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Safety climate, hardiness, and musculoskeletal complaints: a mediated moderation model.
Golubovich-J; Chang-C-H; Eatough-EM
Appl Ergon 2014 May; 45(3):757-766
This study explores the mechanisms linking the psychosocial characteristics of the workplace with employees' work-related musculoskeletal complaints. Poor safety climate perceptions represent a stressor that may elicit frustration, and subsequently, increase employees' reports of musculoskeletal discomforts. Results from an employee sample supported that when employees' perceived safety was considered a priority, they experienced less frustration and reported fewer work-related upper body musculoskeletal symptoms. Psychological hardiness, a personality trait that is indicative of individuals' resilience and success in managing stressful circumstances, moderated these relationships. Interestingly, employees with high hardiness were more affected by poor safety climate.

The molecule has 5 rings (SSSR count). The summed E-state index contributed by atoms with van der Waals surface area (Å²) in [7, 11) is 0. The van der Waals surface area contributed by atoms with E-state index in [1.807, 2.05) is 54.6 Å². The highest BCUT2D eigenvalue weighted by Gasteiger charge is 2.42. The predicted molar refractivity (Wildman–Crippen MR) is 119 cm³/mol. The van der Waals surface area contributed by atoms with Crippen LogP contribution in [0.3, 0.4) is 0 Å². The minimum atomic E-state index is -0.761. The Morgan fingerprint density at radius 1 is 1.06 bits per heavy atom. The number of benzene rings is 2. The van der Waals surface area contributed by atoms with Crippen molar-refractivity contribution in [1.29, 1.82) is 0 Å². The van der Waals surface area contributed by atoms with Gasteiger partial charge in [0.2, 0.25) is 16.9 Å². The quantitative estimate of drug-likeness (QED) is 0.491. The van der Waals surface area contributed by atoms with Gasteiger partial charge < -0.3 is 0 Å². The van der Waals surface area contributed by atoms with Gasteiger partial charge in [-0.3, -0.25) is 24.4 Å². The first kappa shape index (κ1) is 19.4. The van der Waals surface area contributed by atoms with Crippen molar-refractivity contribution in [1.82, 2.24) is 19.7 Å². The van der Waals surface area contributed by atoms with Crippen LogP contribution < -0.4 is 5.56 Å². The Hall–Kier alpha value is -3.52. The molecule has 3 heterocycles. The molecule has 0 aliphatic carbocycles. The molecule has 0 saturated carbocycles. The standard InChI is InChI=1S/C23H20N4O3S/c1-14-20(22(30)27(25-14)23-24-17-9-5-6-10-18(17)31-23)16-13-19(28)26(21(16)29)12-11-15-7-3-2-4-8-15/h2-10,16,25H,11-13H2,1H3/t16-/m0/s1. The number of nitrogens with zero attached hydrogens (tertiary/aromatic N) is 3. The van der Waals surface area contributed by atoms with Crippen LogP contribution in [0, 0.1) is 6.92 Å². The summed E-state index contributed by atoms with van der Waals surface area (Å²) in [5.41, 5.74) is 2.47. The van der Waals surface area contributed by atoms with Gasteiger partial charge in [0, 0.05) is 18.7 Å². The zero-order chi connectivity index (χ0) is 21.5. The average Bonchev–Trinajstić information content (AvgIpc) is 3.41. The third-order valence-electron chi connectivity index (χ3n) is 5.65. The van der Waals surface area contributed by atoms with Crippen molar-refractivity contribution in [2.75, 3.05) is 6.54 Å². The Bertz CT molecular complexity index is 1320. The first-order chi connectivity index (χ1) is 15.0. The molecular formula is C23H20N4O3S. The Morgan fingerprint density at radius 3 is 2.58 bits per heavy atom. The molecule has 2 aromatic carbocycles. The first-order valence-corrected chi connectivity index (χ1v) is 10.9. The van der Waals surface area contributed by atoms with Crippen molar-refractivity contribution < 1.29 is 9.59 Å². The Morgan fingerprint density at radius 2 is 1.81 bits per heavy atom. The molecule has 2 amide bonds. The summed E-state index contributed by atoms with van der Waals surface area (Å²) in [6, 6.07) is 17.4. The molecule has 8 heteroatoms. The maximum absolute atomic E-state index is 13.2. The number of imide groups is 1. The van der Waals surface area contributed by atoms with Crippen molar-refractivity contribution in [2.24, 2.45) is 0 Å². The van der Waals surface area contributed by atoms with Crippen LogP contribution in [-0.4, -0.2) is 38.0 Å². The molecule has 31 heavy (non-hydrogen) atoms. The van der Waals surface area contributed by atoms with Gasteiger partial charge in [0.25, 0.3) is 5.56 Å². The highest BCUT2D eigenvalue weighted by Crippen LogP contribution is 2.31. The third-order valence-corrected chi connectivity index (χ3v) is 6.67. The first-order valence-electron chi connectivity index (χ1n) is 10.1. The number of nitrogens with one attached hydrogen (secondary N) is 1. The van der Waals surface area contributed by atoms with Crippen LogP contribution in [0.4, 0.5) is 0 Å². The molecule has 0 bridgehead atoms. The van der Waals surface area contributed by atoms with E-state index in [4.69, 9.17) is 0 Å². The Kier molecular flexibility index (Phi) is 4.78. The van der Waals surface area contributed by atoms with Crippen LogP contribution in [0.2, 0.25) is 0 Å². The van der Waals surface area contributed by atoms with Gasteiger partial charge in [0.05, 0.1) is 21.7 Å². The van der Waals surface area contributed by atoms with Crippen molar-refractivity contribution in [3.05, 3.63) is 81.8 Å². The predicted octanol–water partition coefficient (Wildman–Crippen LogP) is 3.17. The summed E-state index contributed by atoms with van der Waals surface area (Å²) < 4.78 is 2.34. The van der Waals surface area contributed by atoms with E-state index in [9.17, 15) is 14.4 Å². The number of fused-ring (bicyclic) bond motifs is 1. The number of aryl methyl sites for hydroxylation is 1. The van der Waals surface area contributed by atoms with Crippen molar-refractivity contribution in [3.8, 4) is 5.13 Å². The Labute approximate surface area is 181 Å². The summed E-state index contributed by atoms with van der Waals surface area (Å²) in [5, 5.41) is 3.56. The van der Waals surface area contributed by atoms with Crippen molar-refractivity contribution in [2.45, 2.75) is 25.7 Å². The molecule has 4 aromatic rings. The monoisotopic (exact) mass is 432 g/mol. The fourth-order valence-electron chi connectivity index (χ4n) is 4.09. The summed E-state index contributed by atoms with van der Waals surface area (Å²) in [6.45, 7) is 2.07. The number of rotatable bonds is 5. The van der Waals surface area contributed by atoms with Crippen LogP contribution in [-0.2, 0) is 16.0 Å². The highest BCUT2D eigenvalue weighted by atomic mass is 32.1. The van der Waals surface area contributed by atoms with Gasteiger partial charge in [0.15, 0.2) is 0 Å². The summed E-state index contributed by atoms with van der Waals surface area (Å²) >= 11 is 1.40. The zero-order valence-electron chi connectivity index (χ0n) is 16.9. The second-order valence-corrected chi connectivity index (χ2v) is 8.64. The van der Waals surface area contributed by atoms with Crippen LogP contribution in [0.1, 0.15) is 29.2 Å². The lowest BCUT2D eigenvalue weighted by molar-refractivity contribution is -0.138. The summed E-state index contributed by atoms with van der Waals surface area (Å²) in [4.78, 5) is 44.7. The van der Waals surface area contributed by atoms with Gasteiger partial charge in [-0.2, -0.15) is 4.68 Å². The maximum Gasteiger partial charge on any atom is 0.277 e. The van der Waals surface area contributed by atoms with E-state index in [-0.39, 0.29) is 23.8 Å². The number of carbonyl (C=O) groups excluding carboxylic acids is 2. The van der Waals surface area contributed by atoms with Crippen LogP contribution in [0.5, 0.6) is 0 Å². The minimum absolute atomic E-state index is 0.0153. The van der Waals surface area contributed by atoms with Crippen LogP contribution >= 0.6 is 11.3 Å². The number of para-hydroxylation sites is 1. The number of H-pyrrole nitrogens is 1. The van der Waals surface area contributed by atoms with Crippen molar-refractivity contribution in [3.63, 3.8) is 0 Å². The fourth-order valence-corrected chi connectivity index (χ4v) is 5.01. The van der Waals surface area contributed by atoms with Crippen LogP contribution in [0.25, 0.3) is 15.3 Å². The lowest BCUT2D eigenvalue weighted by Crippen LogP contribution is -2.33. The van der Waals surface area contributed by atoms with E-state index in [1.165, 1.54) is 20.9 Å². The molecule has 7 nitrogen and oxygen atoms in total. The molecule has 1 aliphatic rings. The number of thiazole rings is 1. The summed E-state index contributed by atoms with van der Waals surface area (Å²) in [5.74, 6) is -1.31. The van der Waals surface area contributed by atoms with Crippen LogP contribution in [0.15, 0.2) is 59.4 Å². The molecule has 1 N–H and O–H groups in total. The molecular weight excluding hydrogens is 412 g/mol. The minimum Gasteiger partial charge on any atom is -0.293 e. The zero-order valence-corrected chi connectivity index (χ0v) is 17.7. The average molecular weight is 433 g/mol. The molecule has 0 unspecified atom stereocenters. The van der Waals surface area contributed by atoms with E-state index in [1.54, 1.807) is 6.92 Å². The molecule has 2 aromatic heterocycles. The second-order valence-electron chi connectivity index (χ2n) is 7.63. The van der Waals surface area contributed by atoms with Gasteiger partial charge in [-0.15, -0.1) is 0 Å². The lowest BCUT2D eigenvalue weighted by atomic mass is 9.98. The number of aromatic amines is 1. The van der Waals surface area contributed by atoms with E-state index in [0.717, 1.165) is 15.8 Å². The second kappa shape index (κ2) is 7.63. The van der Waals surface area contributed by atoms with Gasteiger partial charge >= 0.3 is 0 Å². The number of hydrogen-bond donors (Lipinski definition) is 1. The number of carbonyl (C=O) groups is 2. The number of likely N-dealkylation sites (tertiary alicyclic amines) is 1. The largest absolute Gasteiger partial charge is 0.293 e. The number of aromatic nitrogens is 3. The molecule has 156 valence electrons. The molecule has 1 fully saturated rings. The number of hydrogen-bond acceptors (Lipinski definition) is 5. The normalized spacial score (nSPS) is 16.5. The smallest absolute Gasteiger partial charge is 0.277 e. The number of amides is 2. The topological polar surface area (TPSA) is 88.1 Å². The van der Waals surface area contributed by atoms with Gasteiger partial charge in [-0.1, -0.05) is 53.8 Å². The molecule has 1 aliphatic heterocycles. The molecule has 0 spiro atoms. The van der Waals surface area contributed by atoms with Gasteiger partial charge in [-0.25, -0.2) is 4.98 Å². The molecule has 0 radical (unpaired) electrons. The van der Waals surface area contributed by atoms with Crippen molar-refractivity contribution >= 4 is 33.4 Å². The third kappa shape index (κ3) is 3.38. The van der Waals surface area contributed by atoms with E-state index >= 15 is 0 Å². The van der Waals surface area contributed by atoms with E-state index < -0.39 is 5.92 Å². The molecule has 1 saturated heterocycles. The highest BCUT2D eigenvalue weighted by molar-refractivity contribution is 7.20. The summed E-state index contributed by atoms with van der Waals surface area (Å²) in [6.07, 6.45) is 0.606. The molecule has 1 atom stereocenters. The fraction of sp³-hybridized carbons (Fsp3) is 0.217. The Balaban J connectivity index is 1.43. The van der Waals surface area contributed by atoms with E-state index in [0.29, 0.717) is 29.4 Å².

Workers; Work-environment; Work-areas; Musculoskeletal-system; Musculoskeletal-system-disorders; Models; Safety-climate; Employees; Employee-health; Employee-exposure; Psychological-factors; Psychological-effects; Sociological-factors; Stress; Author Keywords: Work-related musculoskeletal disorders; Safety climate; Psychological hardiness
Juliya Golubovich, Michigan State University, Department of Psychology, 316 Physics Road, Room 348, East Lansing, MI 48824
Issue of Publication
FL; MI; NY
Sunshine Education and Research Center, University of South Florida
Page last reviewed: May 5, 2020
Content source: National Institute for Occupational Safety and Health Education and Information Division